Thursday, June 1, 2017

Howells, Herbert. (1892-1983) Orchestral Works.

From my collection.
Bought in 2012.
First listen: CD 1: 24-3-2012; CD 2: 4-4-2012.
Second listen: Both discs: 1-6-2017.
Label: Chandos.
Recording dates: February 1995 & July 1996.
Recording venue: All Saints Church, Tooting, London & Blackheath Halls, London, England.
Recording engineer: Ralph Couzens.
Running time: 58:07 & 65:22.
Relevance to me: Essential.

Works performed:
King's Herald, arranged for full orchestra and organ from the suite Pageantry. (1934-37)
Paradise Rondel, opus 40. (1925)
Fantasia. (1936-37) for Cello and orchestra.
Threnody (compl. 1935) for Cello and orchestra. (1935)
Pastoral Rhapsody (1923-24)
Procession, opus 36 (1920-22).
The B's, opus 13. (1914)
Three Dances, opus 7. (1914-15)

Performed by:
Lydia Mordkovitch, Violin.
Moray Welsh, Cello.
London SO, Richard Hickox.

One could ask oneself why Herbert Howells is totally forgotten as a composer. It cannot be that the quality of his music is the cause of this, for he sits on the front row with Parry, Elgar, Vaughan Williams, Holst, just to name a few. He was struck by disaster first when he lost his nine year old son, due to polio, and later on losing close friends in WW 1. This generation paid a high price in this terrible war. Listening through his orchestral compositions on both discs I came to the conclusion, that although he fits in with British composers at his time, he is very much an individual that walks always a bit beside the main road. I will not explain all the pieces on this disc but I will try to paint an image of what to expect. His musical language is unique. Emotionally generous, with a deep intensity, philosophical in approaching his themes, laden with serene and magical imagery, quite vivid contrasts in the colours he is using, excellent contrapuntal virtuosity, all delicately veiled in an all embracing and introspective hue. There are moments of great forward motion, polished with a clarity in it's textures which opens up mystic qualities, intimate and intensely personal. As an example you may listen to the Fantasia, written after the death of his son, but also the deeply felt Threnody. The pulsing glow of the dialogue between cello and orchestra is very moving. So hushed and serene, yet imbued with so much pain. The other side is represented by the B's, although with a touch of melancholy, so brilliantly scored. In all episodes there is an inwardness of all embracing warmth, almost tenderness personified. And also a insightful musical honesty which is endearing. There is behind every piece a bigger picture, of which I was constantly aware.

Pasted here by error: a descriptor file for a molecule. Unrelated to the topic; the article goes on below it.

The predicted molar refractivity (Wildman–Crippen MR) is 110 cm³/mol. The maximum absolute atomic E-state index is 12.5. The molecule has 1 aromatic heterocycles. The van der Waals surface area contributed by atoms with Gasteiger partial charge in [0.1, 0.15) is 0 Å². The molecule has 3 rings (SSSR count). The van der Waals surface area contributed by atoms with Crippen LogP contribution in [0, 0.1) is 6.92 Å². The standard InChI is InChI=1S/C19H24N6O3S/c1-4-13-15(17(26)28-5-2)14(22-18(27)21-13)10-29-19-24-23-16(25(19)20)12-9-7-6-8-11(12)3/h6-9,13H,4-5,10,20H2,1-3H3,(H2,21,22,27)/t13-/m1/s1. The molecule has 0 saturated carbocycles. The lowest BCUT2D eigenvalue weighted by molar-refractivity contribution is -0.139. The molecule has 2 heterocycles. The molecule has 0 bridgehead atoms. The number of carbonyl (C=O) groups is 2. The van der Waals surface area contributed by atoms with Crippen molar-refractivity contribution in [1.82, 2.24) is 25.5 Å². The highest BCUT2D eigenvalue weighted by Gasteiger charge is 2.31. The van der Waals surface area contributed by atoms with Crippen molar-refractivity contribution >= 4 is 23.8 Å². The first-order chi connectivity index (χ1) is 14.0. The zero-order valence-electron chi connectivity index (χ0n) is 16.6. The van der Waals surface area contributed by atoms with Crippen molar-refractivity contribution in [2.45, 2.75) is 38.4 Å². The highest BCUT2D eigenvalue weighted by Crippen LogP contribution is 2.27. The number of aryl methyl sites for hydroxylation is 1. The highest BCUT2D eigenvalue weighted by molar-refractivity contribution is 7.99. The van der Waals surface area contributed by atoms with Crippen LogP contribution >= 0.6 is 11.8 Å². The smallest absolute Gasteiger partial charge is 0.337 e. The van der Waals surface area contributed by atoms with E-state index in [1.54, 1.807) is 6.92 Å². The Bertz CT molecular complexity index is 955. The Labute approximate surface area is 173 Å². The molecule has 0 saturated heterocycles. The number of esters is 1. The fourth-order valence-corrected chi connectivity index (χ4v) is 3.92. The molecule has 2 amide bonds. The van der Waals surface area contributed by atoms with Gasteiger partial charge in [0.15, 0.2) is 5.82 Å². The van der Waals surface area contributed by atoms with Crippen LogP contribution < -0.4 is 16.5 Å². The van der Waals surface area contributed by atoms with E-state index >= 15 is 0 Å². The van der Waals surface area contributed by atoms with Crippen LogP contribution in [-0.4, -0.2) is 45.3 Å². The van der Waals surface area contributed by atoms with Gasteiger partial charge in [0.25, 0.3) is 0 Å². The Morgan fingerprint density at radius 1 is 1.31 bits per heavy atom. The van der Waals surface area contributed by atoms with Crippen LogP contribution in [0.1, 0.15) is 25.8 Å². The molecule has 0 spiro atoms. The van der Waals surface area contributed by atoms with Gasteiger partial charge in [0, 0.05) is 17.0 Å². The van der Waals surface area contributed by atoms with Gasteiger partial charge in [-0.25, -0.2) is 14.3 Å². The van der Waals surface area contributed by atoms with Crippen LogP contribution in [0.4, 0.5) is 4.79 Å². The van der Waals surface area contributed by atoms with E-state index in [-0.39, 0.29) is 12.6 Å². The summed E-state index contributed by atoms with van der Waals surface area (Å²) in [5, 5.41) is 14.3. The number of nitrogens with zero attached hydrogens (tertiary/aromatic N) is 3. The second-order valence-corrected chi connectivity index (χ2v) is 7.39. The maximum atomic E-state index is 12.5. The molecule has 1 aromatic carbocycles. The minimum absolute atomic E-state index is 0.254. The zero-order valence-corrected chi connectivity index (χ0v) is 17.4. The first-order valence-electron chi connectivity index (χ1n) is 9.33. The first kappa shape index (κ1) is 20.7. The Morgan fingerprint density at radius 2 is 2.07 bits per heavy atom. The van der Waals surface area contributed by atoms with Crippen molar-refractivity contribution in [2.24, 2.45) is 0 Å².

Pleasantly surprised hearing the late Lydia Mordkovitch perform the Three Dances, for those are brilliantly scored, and so up her alley. Pure joy for almost 15 minutes, but then both CD'S were again a revelation for me. The late Richard Hickox was a favourite conductor in my book, and he gives all and more in this anthology, aided by fine soloists like the delectable Moray Welsh and Mordkovitch. The recordings are State of the Art. Vintage Chandos.

Tartini, Giuseppe.(1692-1770) The Complete Violin Concertos. CD 20-29.

New acquisition. (2017) First listen: 18-20-4-2018 Label: Dynamic. CD 20-29 from 29. Recording dates: 2004/2005/2006/2007/2008.2009/2010...